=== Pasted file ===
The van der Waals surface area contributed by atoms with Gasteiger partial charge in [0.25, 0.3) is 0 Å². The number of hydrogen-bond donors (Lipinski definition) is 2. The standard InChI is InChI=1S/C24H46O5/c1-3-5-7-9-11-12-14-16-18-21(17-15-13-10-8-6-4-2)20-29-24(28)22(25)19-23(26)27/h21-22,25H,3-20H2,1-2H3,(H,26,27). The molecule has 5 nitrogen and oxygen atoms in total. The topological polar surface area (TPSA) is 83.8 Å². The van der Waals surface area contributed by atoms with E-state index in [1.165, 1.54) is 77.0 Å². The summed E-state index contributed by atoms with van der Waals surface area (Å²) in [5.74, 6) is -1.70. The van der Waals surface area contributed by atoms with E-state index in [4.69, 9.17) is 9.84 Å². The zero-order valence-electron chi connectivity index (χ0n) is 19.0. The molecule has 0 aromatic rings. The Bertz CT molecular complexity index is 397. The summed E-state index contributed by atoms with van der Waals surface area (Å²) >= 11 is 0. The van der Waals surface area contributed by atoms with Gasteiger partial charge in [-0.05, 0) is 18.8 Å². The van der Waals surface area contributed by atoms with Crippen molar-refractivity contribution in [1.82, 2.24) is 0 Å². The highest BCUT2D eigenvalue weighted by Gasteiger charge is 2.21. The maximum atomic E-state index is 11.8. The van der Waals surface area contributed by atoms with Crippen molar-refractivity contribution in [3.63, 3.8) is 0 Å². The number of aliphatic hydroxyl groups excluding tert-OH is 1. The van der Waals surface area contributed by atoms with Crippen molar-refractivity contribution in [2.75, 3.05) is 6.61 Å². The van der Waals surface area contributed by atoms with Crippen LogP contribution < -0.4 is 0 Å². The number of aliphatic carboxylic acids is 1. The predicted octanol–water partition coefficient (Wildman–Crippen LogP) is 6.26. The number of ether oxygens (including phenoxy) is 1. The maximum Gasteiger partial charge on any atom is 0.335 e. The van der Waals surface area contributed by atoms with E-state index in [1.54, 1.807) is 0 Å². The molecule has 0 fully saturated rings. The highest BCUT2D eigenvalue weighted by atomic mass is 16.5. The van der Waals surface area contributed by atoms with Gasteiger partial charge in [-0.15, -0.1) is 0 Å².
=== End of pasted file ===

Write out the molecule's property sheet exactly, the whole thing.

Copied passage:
The van der Waals surface area contributed by atoms with Gasteiger partial charge in [0.25, 0.3) is 0 Å². The number of hydrogen-bond donors (Lipinski definition) is 2. The standard InChI is InChI=1S/C24H46O5/c1-3-5-7-9-11-12-14-16-18-21(17-15-13-10-8-6-4-2)20-29-24(28)22(25)19-23(26)27/h21-22,25H,3-20H2,1-2H3,(H,26,27). The molecule has 5 nitrogen and oxygen atoms in total. The topological polar surface area (TPSA) is 83.8 Å². The van der Waals surface area contributed by atoms with E-state index in [1.165, 1.54) is 77.0 Å². The summed E-state index contributed by atoms with van der Waals surface area (Å²) in [5.74, 6) is -1.70. The van der Waals surface area contributed by atoms with E-state index in [4.69, 9.17) is 9.84 Å². The zero-order valence-electron chi connectivity index (χ0n) is 19.0. The molecule has 0 aromatic rings. The Bertz CT molecular complexity index is 397. The summed E-state index contributed by atoms with van der Waals surface area (Å²) >= 11 is 0. The van der Waals surface area contributed by atoms with Gasteiger partial charge in [-0.05, 0) is 18.8 Å². The van der Waals surface area contributed by atoms with Crippen molar-refractivity contribution in [1.82, 2.24) is 0 Å². The highest BCUT2D eigenvalue weighted by Gasteiger charge is 2.21. The maximum atomic E-state index is 11.8. The van der Waals surface area contributed by atoms with Crippen molar-refractivity contribution in [3.63, 3.8) is 0 Å². The number of aliphatic hydroxyl groups excluding tert-OH is 1. The van der Waals surface area contributed by atoms with Crippen molar-refractivity contribution in [2.75, 3.05) is 6.61 Å². The van der Waals surface area contributed by atoms with Crippen LogP contribution < -0.4 is 0 Å². The number of aliphatic carboxylic acids is 1. The predicted octanol–water partition coefficient (Wildman–Crippen LogP) is 6.26. The number of ether oxygens (including phenoxy) is 1. The maximum Gasteiger partial charge on any atom is 0.335 e. The van der Waals surface area contributed by atoms with E-state index in [1.54, 1.807) is 0 Å². The molecule has 0 fully saturated rings. The highest BCUT2D eigenvalue weighted by atomic mass is 16.5. The van der Waals surface area contributed by atoms with Gasteiger partial charge in [-0.15, -0.1) is 0 Å².